He Y, Meng X, Fan Q et al (2009) Cloning and characterization of two novel chloroplastic glycerol-3-phosphate dehydrogenases from Dunaliella viridis. Plant Mol Biol 71:193–205PubMedCrossRefGoogle Scholar
  13. 13.
    Heckman DS, Geiser DM, Eidell BR et al (2001) Molecular evidence for the early colonization of land by fungi and plants. Science 293:1129–1133PubMedCrossRefGoogle Scholar
  14. 14.
    Herrera-Valencia VA, Contreras-Pool PY, López-Adrián SJ et al (2011) The green microalga Chlorella saccharophila as a suitable source of oil for biodiesel production. Curr Microbiol 63:151–157PubMedCrossRefGoogle Scholar
  15. 15.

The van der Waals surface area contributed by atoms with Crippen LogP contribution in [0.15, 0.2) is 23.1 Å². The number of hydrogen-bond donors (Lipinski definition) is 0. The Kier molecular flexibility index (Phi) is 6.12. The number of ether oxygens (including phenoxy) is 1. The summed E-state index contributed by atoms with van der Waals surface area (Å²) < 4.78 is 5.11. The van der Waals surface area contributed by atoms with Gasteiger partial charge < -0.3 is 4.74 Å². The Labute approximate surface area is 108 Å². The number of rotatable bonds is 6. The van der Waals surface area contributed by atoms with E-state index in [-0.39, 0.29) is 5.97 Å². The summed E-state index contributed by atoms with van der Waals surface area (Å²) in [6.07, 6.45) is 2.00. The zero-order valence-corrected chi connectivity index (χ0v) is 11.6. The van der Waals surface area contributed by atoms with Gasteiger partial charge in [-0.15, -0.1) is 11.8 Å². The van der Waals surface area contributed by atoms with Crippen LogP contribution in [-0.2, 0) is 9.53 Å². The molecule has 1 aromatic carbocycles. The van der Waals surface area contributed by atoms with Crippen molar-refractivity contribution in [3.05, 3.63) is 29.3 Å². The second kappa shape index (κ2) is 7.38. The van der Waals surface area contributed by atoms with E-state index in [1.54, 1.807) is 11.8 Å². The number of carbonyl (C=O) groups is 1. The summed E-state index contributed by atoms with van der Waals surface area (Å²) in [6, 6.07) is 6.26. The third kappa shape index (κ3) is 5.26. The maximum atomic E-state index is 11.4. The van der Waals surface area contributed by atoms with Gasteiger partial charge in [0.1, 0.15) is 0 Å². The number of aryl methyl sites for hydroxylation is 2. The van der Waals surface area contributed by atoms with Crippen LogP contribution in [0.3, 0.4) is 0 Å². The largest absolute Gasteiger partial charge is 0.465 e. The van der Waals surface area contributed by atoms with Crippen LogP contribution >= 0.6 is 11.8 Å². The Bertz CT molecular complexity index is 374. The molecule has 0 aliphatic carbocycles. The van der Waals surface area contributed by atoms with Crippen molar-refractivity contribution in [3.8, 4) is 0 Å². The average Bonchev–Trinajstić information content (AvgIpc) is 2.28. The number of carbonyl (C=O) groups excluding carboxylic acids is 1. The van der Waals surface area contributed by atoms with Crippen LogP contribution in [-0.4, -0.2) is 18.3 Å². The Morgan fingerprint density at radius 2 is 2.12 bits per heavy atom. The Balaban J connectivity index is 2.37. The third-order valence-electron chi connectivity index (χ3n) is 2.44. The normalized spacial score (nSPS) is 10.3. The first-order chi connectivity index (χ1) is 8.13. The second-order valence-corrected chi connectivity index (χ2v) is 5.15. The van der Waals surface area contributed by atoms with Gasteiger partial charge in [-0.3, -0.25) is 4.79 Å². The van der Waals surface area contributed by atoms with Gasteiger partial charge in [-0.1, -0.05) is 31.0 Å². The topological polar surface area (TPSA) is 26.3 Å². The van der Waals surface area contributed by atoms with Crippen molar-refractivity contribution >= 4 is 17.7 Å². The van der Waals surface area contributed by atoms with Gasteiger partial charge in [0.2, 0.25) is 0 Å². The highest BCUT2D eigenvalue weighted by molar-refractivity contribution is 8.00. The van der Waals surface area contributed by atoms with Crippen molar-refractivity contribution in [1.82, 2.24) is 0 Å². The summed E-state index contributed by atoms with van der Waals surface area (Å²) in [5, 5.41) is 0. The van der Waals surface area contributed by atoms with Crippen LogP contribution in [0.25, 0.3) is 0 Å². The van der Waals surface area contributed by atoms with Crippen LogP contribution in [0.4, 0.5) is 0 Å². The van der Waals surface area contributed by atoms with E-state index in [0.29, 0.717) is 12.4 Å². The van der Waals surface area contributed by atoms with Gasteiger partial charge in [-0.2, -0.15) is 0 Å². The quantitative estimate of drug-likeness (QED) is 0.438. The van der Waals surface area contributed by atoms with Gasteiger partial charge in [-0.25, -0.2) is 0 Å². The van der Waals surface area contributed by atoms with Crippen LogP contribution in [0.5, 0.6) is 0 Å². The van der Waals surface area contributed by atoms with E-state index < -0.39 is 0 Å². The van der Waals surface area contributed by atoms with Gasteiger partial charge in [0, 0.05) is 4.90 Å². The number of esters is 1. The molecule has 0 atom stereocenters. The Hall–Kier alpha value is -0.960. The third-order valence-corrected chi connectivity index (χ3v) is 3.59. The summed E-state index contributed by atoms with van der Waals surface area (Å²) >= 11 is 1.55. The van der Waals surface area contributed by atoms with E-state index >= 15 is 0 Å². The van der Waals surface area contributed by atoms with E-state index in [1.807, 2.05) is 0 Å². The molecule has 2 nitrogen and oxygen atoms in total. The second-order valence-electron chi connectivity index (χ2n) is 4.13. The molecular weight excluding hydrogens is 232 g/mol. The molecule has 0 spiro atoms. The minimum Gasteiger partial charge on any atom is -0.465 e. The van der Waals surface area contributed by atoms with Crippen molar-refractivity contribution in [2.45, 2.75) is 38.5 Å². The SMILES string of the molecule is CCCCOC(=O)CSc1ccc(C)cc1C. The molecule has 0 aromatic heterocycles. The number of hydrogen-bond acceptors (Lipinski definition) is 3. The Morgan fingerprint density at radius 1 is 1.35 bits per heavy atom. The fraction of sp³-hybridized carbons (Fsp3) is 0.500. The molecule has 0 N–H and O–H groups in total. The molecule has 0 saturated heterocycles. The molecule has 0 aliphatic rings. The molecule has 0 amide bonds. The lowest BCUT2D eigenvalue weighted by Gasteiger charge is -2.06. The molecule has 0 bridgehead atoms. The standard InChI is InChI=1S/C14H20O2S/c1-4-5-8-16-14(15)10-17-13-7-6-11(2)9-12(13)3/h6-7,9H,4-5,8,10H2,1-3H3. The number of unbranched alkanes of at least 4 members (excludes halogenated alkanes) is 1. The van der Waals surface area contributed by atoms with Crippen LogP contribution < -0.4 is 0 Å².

Hu Q, Sommerfeld M, Jarvis E et al (2008) Microalgal triacylglycerols as feedstocks for biofuel production: perspectives and advances. Plant J 54:621–639PubMedCrossRefGoogle Scholar
  16. 16.
    Husic HD, Tolbert NE (1986) Effect of osmotic stress on carbon metabolism in Chlamydomonas reinhardtii. Plant Physiol 82:594–596PubMedCrossRefGoogle Scholar
  17. 17.
    Klöck G, Kreuzberg K (1989) Kinetic properties of a sn-glycerol-3-phosphate dehydrogenase purified from the unicellular alga Chlamydomonas reinhardtii. Biochim Biophys Acta 991:347–352PubMedCrossRefGoogle Scholar
  18. 18.
    Larkin M, Blackshields N, Brown R et al (2007) Clustal W and Clustal X version 2.0. Bioinformatics 23:2947–2948PubMedCrossRefGoogle Scholar
  19. 19.
    Larsson C, Pahlman I, Ansell R et al (1998) The importance of the glycerol 3-phosphate shuttle during aerobic growth of Saccharomyces cerevisiae. Yeast 14:347–357PubMedCrossRefGoogle Scholar
  20. 20.
    Lee D, Kim M, Ryu Y, Seo J (2008) Cloning and characterization of CmGPD1, the Candida magnoliae homologue of glycerol-3-phosphate dehydrogenase. FEMS Yeast Res 8:1324–1333PubMedCrossRefGoogle Scholar